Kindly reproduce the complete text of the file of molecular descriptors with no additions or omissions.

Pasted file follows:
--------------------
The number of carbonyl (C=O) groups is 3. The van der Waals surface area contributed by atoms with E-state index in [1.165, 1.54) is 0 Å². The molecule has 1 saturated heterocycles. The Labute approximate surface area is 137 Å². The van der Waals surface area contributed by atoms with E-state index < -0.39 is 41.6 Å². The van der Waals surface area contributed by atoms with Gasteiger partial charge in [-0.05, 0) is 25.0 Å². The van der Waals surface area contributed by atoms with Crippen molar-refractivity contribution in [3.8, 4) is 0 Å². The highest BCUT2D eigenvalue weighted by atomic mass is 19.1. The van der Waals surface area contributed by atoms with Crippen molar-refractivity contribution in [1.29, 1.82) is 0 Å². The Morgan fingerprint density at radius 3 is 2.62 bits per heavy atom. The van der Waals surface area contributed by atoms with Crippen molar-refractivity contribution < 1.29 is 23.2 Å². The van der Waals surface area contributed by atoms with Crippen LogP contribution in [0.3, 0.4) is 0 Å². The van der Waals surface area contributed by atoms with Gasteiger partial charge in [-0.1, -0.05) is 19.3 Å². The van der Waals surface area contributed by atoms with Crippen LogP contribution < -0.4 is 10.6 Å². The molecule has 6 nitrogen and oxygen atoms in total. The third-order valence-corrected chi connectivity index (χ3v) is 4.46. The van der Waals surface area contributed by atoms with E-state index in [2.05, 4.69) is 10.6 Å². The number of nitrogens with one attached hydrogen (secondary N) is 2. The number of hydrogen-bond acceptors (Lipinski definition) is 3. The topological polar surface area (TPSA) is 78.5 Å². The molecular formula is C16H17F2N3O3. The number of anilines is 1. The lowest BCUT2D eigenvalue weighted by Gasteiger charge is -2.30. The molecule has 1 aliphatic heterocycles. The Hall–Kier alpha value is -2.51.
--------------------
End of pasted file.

The number of carbonyl (C=O) groups is 3. The van der Waals surface area contributed by atoms with E-state index in [1.165, 1.54) is 0 Å². The molecule has 1 saturated heterocycles. The Labute approximate surface area is 137 Å². The van der Waals surface area contributed by atoms with E-state index < -0.39 is 41.6 Å². The van der Waals surface area contributed by atoms with Gasteiger partial charge in [-0.05, 0) is 25.0 Å². The van der Waals surface area contributed by atoms with Crippen molar-refractivity contribution in [3.8, 4) is 0 Å². The highest BCUT2D eigenvalue weighted by atomic mass is 19.1. The van der Waals surface area contributed by atoms with Crippen molar-refractivity contribution in [1.29, 1.82) is 0 Å². The Morgan fingerprint density at radius 3 is 2.62 bits per heavy atom. The van der Waals surface area contributed by atoms with Crippen molar-refractivity contribution < 1.29 is 23.2 Å². The van der Waals surface area contributed by atoms with Crippen LogP contribution in [0.3, 0.4) is 0 Å². The van der Waals surface area contributed by atoms with Gasteiger partial charge in [-0.1, -0.05) is 19.3 Å². The van der Waals surface area contributed by atoms with Crippen LogP contribution < -0.4 is 10.6 Å². The molecule has 6 nitrogen and oxygen atoms in total. The third-order valence-corrected chi connectivity index (χ3v) is 4.46. The van der Waals surface area contributed by atoms with E-state index in [2.05, 4.69) is 10.6 Å². The number of nitrogens with one attached hydrogen (secondary N) is 2. The number of hydrogen-bond acceptors (Lipinski definition) is 3. The topological polar surface area (TPSA) is 78.5 Å². The molecular formula is C16H17F2N3O3. The number of anilines is 1. The lowest BCUT2D eigenvalue weighted by Gasteiger charge is -2.30. The molecule has 1 aliphatic heterocycles. The Hall–Kier alpha value is -2.51.